Abigail Williams - The Accuser
Candlelight Records
Black Metal
8 songs (45' 34")
Release year: 2015
abigail williams, Candlelight Records
Reviewed by Andy

Little did I know, when I first saw Abigail Williams open for Rotting Christ back in 2011, how controversial they were to the "kvlt" black metal set -- mostly due to their past as metalcore kids born and bred in an American mall, but also because of their abrupt changes in styles every other album or so, leading inevitably to accusations of inauthenticity. Without any inkling of the endless blood being spilled in metal forums across the planet, my first thoughts were, "Hmm, very smooth production of Norwegian-style BM, especially considering the awful state of the sound system in this lovely establishment and the fact that they're an opening act, but they're not particularly authentic", nor did a later listen to some of their earlier black metal albums give me a better impression. Then, after a re-listen of Becoming, their last album, I was thinking that perhaps I misjudged them; one can see flashes of real genius on that one. But The Accuser may very well be their best yet. After years of trying out different styles with fairly low success, Abigail Williams is producing interesting, well-made, and dare I say -- authentic -- black metal music.

The first track is strong, but no real indication of a change in musical direction. Path of Broken Glass is traditional black metal -- riffs reminding one a bit of Dark Funeral in places, with the tremolo guitars and band leader Ken Sorceron's banshee scream an inoffensive nod to tradition. But The Cold Lines' slower tempo reveals that the greater sonic complexity found on Becoming hasn't gone away, as the feedback-laced melody echoes back and forth across the song as if played on some level of Tolkien's Mines of Moria.

Towards the middle of The Accuser comes the song that abruptly made me reach for the volume control to crank it up -- Will, Wish and Desire, a departure from traditional black metal riffing in favor of melodic two-guitar layers, a steadily pounding bass-and-drum section, and a melancholy tune straight out of an Imperium Decadenz album, given an extra buzz-saw edge every so often by the simple expedient of stacking extra guitar layers on top. If all the other songs on the album were garbage, I'd still consider buying it just for this track; it's a surprise and a damned good one. Nor are Sorceron's guitars the only stars of the show; Forever Kingdom of Dirt's combination of furious yet precise riffing lightens up every so often to let the bass and drumming inject complexities of their own, and still has time for soloing and introspective little riffs to show up. The black metal never goes away, but the riffs get more melodic and more of them creep in; when the solos crash in through the roof, such as in Lost Communion, it culminates the buildup of what was already a solid, atmospheric track. The clean, post-metal sound of Nuumite result in a slow and rather dreamy track that winds the listener down after the fury of its predecessors, though out of all the songs on the album, it's probably the weirdest fit of the bunch. Still good, though.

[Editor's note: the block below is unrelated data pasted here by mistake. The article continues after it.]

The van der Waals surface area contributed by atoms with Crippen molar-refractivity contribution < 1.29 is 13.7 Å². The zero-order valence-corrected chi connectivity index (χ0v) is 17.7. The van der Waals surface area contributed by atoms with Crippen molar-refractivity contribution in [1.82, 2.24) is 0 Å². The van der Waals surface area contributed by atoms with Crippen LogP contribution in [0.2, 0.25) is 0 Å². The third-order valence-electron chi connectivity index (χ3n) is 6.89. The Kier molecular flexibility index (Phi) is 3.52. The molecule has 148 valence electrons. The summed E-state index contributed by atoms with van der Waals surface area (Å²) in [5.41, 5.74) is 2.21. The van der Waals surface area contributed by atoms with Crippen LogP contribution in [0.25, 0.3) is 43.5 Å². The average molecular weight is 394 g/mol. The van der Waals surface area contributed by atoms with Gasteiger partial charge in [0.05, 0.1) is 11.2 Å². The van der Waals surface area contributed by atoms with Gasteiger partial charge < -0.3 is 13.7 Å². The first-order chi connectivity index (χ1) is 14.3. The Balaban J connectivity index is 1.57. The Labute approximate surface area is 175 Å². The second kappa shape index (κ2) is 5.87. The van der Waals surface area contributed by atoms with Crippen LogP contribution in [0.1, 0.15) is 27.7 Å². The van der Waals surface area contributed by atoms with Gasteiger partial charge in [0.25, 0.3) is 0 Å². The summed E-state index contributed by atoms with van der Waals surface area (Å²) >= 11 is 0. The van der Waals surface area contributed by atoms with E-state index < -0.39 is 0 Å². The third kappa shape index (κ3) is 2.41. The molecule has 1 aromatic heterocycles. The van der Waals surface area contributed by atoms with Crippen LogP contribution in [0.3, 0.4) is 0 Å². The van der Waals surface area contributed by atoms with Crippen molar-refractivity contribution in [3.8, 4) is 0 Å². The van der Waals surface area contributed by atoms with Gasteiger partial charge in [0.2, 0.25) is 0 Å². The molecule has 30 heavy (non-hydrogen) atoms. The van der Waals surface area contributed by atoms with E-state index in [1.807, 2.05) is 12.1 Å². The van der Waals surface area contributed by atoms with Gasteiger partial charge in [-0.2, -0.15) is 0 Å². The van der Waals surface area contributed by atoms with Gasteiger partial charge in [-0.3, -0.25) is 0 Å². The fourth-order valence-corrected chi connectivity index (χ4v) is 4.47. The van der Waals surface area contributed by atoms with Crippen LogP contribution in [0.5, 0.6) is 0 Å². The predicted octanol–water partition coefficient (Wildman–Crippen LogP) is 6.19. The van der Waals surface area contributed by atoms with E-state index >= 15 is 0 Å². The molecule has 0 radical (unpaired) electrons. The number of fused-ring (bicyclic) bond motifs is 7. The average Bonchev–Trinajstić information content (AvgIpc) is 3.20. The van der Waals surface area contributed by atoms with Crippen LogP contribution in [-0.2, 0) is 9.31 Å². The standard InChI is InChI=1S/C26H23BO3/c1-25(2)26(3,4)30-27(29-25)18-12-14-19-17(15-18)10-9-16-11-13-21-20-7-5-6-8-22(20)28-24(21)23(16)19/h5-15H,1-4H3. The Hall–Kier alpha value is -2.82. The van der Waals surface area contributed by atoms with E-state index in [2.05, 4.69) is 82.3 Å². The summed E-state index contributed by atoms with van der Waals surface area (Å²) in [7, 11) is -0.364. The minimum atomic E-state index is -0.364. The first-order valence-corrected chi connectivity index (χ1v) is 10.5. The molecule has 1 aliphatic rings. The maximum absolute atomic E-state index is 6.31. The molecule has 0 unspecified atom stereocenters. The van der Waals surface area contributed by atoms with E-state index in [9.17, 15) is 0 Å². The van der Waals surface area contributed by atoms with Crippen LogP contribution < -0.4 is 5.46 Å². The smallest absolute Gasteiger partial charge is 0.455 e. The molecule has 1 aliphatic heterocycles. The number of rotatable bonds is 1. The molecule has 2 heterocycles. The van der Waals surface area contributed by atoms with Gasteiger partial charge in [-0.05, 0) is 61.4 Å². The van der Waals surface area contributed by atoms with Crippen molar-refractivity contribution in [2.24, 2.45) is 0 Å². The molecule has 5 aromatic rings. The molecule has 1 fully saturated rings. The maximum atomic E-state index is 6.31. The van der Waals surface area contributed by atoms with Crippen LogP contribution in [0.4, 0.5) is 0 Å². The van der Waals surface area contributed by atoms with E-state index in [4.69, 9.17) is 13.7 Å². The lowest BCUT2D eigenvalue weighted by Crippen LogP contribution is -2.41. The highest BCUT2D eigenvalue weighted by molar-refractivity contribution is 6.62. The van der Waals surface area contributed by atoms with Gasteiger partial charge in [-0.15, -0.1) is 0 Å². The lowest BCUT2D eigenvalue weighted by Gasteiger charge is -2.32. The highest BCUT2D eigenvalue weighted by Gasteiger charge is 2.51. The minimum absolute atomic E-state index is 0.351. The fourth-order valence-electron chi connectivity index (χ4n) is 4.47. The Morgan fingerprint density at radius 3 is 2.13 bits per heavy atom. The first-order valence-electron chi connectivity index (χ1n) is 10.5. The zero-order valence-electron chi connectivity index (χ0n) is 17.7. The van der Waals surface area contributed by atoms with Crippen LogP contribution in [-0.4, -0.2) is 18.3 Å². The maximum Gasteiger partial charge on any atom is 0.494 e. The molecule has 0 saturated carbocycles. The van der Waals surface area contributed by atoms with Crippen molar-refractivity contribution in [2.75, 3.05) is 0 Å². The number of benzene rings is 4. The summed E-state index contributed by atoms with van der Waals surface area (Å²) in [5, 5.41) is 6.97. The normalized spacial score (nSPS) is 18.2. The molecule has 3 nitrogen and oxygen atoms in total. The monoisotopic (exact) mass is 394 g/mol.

I was quite prepared to hear a decent but unexceptional album when I first picked up The Accuser, but Abigail Williams has upped their game and produced something more memorable this time around. The Accuser builds on its predecessor's strengths and provides an experience that shows how far the band has come since its early metalcore days.

Killing Songs :
The Cold Lines, Will, Wish, and Desire, Lost Communion
Andy quoted 86 / 100
Other albums by Abigail Williams that we have reviewed:
Abigail Williams - Becoming reviewed by Goat and quoted 84 / 100
Abigail Williams - In the Absence of Light reviewed by Crash and quoted 93 / 100
Abigail Williams - In the Shadow of a Thousand Suns reviewed by Alex and quoted 76 / 100
Abigail Williams - Legend reviewed by Alex and quoted 74 / 100
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